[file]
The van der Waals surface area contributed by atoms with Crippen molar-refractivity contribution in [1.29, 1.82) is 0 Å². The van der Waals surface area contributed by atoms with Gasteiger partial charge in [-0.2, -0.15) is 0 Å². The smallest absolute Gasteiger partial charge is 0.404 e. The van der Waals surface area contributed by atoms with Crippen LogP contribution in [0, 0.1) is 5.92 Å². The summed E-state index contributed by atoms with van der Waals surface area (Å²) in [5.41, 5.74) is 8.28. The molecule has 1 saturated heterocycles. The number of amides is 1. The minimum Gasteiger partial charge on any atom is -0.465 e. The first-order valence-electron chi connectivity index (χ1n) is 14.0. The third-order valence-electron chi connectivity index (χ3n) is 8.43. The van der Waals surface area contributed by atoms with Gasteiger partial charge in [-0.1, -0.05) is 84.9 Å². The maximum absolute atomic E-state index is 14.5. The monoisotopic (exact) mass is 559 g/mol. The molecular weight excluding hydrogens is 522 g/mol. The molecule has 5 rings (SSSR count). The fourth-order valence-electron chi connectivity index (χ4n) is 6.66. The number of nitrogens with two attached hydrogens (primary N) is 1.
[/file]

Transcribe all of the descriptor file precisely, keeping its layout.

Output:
The van der Waals surface area contributed by atoms with Crippen molar-refractivity contribution in [1.29, 1.82) is 0 Å². The van der Waals surface area contributed by atoms with Gasteiger partial charge in [-0.2, -0.15) is 0 Å². The smallest absolute Gasteiger partial charge is 0.404 e. The van der Waals surface area contributed by atoms with Crippen LogP contribution in [0, 0.1) is 5.92 Å². The summed E-state index contributed by atoms with van der Waals surface area (Å²) in [5.41, 5.74) is 8.28. The molecule has 1 saturated heterocycles. The number of amides is 1. The minimum Gasteiger partial charge on any atom is -0.465 e. The first-order valence-electron chi connectivity index (χ1n) is 14.0. The third-order valence-electron chi connectivity index (χ3n) is 8.43. The van der Waals surface area contributed by atoms with Gasteiger partial charge in [-0.1, -0.05) is 84.9 Å². The maximum absolute atomic E-state index is 14.5. The monoisotopic (exact) mass is 559 g/mol. The molecular weight excluding hydrogens is 522 g/mol. The molecule has 5 rings (SSSR count). The fourth-order valence-electron chi connectivity index (χ4n) is 6.66. The number of nitrogens with two attached hydrogens (primary N) is 1.